Recipe courtesy of Andy Liang for Food Network Kitchen

Crispy Stuffed Lotus Root with Pork

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Lotus root is prized for its characteristic texture, which is similar to water chestnuts. Even after stir-frying, frying, boiling, braising or steaming, it remains crisp and tender. This traditional dish is made during Chinese New Year -- in Cantonese, lotus root ("leen ngau") is directly translated to "year have," meaning you should have another year to come -- and is a beautiful harmony of crunchy coating, crisp lotus root and savory (and juicy) pork filling. In this version, we dust the stuffed lotus roots with flour to help hold them together; seltzer in the batter (though not classic) contributes to a crispy batter. Ground dark meat chicken can be substituted for the ground pork if you prefer. You can also omit the chicken bouillon powder, though it is commonly used in Chinese cooking to help amplify flavor. Though the stuffed lotus roots are usually served warm with the soy vinegar dipping sauce, they are also amazing at room temperature.
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  • Level: Intermediate
  • Total: 1 hr 30 min
  • Active: 1 hr 30 min
  • Yield: 4 servings (about 16 pieces)
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Ingredients

Directions

  1. To stuff the lotus roots: Peel each lotus root and then wash well. Remove both ends and cut the lotus root into 1/4-inch-thick slices (about 32 slices, if possible). Soak the slices in a large bowl of cold water to prevent the lotus root from turning black and remove some of the starches.
  2. Add the ground pork, Shaoxing wine, 1 teaspoon of the potato starch, 4 teaspoons of the soy sauce, 2 teaspoons of the toasted sesame oil, 1 teaspoon of the sugar, 1/4 teaspoon kosher salt, the ground white pepper and the chicken bouillon powder if using to a large bowl. Add all the scallion white parts and half of the green parts and 3 tablespoons cold water, and stir in one direction until the mixture is combined and very sticky, 3 to 5 minutes. Set the filling aside. 
  3. Drain the lotus root slices and arrange them in pairs of similar-size slices on a sheet of paper towel. Pat dry with a second paper towel. Spoon 2 tablespoons of the pork filling on 1 piece of each pair of lotus root slices. If there is leftover pork filling, evenly divide it among the slices. Top the filling with the remaining lotus root slices to make sandwiches. Gently press them together so the pork fills the holes of the lotus roots on both sides; smooth the filling around the edges.  
  4. To fry the lotus roots: Fill a wok or a Dutch oven with about 1 1/2 inches frying oil (about 4 cups for a wok) and heat it over medium heat to 300 degrees F. Set a cooling rack in a baking sheet. As the oil is heating up, lightly dust the outside of the stuffed lotus roots with flour.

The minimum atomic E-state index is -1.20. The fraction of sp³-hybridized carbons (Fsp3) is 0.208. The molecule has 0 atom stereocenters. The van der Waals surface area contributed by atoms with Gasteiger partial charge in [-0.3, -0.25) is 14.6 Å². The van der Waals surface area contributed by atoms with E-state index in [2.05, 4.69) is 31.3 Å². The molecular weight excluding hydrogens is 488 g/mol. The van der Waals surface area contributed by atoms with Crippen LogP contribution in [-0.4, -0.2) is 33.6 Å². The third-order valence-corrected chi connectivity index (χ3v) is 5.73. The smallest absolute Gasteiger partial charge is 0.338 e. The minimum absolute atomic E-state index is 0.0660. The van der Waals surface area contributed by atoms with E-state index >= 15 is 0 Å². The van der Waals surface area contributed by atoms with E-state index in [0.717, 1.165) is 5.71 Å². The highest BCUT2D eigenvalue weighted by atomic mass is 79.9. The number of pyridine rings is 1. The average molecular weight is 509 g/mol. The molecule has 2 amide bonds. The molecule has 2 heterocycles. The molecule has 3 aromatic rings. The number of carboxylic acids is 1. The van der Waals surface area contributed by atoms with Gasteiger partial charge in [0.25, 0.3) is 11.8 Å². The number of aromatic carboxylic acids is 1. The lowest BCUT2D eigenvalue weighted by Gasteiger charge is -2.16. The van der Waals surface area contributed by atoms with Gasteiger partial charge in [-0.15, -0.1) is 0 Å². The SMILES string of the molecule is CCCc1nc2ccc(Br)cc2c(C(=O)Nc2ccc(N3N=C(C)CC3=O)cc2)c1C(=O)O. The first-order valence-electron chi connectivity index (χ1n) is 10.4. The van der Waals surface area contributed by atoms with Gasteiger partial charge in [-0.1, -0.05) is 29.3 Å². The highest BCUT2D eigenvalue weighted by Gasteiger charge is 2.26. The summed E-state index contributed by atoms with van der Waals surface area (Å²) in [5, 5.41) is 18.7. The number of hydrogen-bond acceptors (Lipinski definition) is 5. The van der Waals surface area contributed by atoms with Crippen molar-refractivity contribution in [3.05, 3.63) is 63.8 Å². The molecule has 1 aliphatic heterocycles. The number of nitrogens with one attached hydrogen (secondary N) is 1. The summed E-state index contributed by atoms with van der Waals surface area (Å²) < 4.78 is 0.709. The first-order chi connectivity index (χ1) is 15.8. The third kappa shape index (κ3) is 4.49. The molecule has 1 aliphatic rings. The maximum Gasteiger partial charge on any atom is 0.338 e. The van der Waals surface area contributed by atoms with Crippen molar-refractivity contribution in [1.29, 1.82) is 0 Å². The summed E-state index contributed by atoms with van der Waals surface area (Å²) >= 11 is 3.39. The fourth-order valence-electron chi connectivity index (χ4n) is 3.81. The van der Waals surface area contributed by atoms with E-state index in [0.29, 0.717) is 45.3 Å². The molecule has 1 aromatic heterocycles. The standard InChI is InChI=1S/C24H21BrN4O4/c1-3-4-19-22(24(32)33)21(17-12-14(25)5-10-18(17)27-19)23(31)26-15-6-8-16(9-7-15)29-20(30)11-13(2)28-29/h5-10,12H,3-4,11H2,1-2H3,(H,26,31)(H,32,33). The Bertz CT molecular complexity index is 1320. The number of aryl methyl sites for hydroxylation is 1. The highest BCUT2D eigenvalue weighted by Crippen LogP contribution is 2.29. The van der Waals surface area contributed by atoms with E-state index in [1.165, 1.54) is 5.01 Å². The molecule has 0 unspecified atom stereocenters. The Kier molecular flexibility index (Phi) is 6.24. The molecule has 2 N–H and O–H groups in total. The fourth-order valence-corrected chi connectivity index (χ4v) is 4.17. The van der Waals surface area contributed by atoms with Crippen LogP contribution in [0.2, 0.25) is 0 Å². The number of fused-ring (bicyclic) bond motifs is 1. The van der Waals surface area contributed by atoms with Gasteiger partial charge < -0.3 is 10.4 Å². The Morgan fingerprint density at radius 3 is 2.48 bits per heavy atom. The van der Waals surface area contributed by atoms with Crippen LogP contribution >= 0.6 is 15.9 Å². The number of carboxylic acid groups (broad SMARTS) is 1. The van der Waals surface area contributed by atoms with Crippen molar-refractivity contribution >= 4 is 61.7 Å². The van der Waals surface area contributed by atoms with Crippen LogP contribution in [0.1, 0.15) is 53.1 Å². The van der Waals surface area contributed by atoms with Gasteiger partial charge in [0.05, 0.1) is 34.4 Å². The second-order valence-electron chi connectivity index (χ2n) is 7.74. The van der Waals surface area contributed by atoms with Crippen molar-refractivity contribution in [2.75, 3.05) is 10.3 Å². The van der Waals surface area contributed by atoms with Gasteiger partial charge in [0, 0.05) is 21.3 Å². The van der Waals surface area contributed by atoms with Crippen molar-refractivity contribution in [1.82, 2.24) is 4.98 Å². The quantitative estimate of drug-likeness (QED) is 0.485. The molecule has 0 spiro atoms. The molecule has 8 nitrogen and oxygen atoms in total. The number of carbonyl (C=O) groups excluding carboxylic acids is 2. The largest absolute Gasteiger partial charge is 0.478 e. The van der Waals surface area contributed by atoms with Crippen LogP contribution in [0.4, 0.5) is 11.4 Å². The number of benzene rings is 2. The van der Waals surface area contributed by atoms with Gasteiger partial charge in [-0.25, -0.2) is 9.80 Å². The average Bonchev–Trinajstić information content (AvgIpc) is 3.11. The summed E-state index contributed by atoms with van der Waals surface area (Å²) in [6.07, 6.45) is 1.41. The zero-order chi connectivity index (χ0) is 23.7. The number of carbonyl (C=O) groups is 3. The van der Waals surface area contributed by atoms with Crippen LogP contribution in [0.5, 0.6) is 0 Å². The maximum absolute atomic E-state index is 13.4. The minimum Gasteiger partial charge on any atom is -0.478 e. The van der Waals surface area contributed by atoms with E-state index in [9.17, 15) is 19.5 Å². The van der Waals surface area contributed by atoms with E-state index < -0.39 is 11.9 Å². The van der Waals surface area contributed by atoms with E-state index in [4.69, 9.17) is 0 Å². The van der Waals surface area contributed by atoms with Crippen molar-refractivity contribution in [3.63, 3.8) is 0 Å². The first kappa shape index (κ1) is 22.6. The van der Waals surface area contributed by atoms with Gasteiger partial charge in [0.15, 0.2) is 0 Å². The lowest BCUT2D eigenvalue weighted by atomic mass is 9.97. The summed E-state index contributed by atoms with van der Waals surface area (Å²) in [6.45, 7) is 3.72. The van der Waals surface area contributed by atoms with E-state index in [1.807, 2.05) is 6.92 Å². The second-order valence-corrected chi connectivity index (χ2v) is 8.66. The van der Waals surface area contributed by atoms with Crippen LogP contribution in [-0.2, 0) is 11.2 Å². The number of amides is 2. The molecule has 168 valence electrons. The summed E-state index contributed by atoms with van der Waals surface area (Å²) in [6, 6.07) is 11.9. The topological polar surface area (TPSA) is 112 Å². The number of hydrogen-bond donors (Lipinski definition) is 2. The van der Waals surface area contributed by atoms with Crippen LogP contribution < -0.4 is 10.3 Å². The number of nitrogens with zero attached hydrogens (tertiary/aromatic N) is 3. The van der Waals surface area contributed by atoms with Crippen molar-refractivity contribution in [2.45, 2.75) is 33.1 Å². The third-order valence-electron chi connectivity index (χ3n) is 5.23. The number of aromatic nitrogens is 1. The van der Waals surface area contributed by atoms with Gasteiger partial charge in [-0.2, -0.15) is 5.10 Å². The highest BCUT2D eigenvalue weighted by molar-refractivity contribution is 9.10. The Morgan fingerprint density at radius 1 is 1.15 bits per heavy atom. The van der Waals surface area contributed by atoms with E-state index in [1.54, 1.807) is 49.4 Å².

5. Mix the batter by whisking the flour, baking powder, baking soda, five-spice powder, 1/3 cup potato starch, 1/2 teaspoon kosher salt and 1/2 teaspoon sugar in a medium bowl until combined. Slowly drizzle in the seltzer and whisk until the batter is just smooth and resembles the consistency of a crepe batter. If the batter is too thick, add a tablespoon of cold seltzer at the time until it reaches the right consistency. Stir in 2 ice cubes to keep the batter cold. 
  6. When the oil is ready, one at a time, dip a stuffed lotus root into the batter to coat and then carefully lower it into the hot oil. Repeat with more stuffed lotus roots so you are frying 7 to 8 pieces at a time, regulating the heat to bring it back to 300 degrees F. Cook, gently moving the lotus roots so they don't stick to the bottom, until light golden, 5 to 6 minutes (you aren't cooking them all the way through because they will be fried again). Remove from the oil using a spider or slotted spoon and set on the prepared baking sheet to drain. Repeat with the remaining stuffed lotus roots. (The lotus roots will turn soggy after a few minutes, that is normal.) 
  7. Increase the heat to high heat and bring the oil to 350 degrees F. Fry half the stuffed lotus roots until dark golden brown and very crunchy, 4 to 6 minutes. Remove them to the prepared baking sheet and repeat with the remaining stuffed lotus roots.  
  8. To make the dipping sauce: Whisk together the remaining 1 teaspoon sugar with 1 tablespoon water in a small bowl until dissolved. Add the white vinegar, chili crisp, sesame seeds, remaining 2 tablespoons soy sauce, 1/4 teaspoon toasted sesame oil and green parts of the scallions. 
  9. Serve the lotus roots warm with the dipping sauce. 

Cook’s Note

When choosing lotus roots at the grocery store, inspect them for any bruising or cuts. They should be smooth and a bit heavy for their size. Look for larger ones for this recipe. If you can only find small ones, use only 2 teaspoons of pork filling in each lotus root. Light soy sauce is a staple pantry ingredient in many Chinese households. It is lighter in color and sometimes saltier than regular soy sauce, though brands can vary. It is often preferred because it doesn't darken sauces, so vegetables and proteins remain vibrant in finished dishes.